America in 2015: A ULI Survey of Views on Housing, Transportation and Community
America is a diverse nation and our story is ever evolving. How we feel and what we value about the communities we live in is changing too. With the second edition of ULI’s community survey, America in 2015, the Urban Land Institute takes the pulse of our country. ULI’s Building Healthy Places Initiative and Terwilliger Center for Housing conduct the survey to illuminate a core question for every American: what do we want in our communities?
In partnership with Belden Russonello Strategists LLC, a nationally recognized survey and communications firm, ULI conducted a statistically representative survey of 1,201 adults living in the United States. America in 2015 describes a nation where generally high levels of overall satisfaction partially mask differences in preferences and perceptions depending on demographic cohort, economic standing, community characteristics, and racial/ethnic background.
- 87% of people are satisfied with their community’s quality of life.
- When choosing a place to live, quality of the environment is a top or high priority for 87% of adults, by far the highest community priority measured in the survey.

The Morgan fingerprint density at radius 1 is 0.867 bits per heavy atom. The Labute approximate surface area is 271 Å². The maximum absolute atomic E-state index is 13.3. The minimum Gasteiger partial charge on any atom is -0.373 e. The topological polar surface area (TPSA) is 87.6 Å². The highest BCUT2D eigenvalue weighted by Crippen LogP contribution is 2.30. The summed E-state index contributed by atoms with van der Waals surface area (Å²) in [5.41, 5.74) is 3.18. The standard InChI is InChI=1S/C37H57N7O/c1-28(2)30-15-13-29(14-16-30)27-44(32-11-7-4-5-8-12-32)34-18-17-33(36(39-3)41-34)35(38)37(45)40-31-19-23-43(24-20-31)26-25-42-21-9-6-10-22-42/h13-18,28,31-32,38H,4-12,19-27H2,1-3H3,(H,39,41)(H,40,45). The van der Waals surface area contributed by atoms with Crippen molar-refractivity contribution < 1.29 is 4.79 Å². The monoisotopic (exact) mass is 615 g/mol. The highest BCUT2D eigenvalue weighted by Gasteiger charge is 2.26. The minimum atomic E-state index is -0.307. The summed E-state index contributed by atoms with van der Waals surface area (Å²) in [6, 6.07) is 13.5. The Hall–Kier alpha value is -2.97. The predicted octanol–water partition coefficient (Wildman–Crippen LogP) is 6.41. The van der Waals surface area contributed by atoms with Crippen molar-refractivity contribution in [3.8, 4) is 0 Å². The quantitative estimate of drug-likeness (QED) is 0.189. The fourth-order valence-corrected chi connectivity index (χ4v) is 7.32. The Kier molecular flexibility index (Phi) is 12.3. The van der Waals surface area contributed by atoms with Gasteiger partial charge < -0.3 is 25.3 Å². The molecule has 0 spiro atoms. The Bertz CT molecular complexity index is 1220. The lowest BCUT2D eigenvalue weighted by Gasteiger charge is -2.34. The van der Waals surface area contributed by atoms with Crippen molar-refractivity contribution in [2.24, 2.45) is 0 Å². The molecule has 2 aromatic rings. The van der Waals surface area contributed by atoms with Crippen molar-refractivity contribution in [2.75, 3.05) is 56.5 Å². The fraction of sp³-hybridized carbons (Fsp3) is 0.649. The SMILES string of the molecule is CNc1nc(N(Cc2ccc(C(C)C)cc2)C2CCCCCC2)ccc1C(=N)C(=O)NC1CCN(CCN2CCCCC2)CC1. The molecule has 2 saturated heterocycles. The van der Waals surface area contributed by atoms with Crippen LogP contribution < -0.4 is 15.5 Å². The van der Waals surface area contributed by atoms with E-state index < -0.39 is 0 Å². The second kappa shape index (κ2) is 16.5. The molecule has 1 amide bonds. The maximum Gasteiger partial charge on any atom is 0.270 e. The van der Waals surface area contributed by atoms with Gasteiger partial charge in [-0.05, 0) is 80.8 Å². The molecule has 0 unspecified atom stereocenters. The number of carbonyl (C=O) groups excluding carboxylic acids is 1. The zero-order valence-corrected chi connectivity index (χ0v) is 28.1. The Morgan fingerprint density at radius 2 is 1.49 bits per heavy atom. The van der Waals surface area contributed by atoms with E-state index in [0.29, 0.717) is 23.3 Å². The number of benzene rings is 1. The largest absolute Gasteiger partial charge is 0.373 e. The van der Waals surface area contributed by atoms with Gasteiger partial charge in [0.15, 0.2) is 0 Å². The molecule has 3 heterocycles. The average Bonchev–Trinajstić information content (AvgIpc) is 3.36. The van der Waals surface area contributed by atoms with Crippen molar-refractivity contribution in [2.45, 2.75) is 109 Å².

- 78% of people would rather live in a community with a mix of ages, and 66% would prefer a mix of cultures and backgrounds.
- Just over half of all Americans and 63% of the millennial generation would like to live in a place where they do not need to use a car very often.
- 15% of the country says healthy food is not available in their communities.
- Almost half of all adults and 73% of millennials report they are very or somewhat likely to move in the next 5 years.
- Although most respondents are confident they will be able to afford the homes they want in the next five years, nearly a quarter of those over 68 years old say they are not confident.
Housing: What Will Millennials Do Next?
In this discussion panel from the 2015 Spring Meeting, two new ULI surveys spotlight Americans’ community preferences and – one of the biggest development questions of our time – what Millennials are looking for in housing.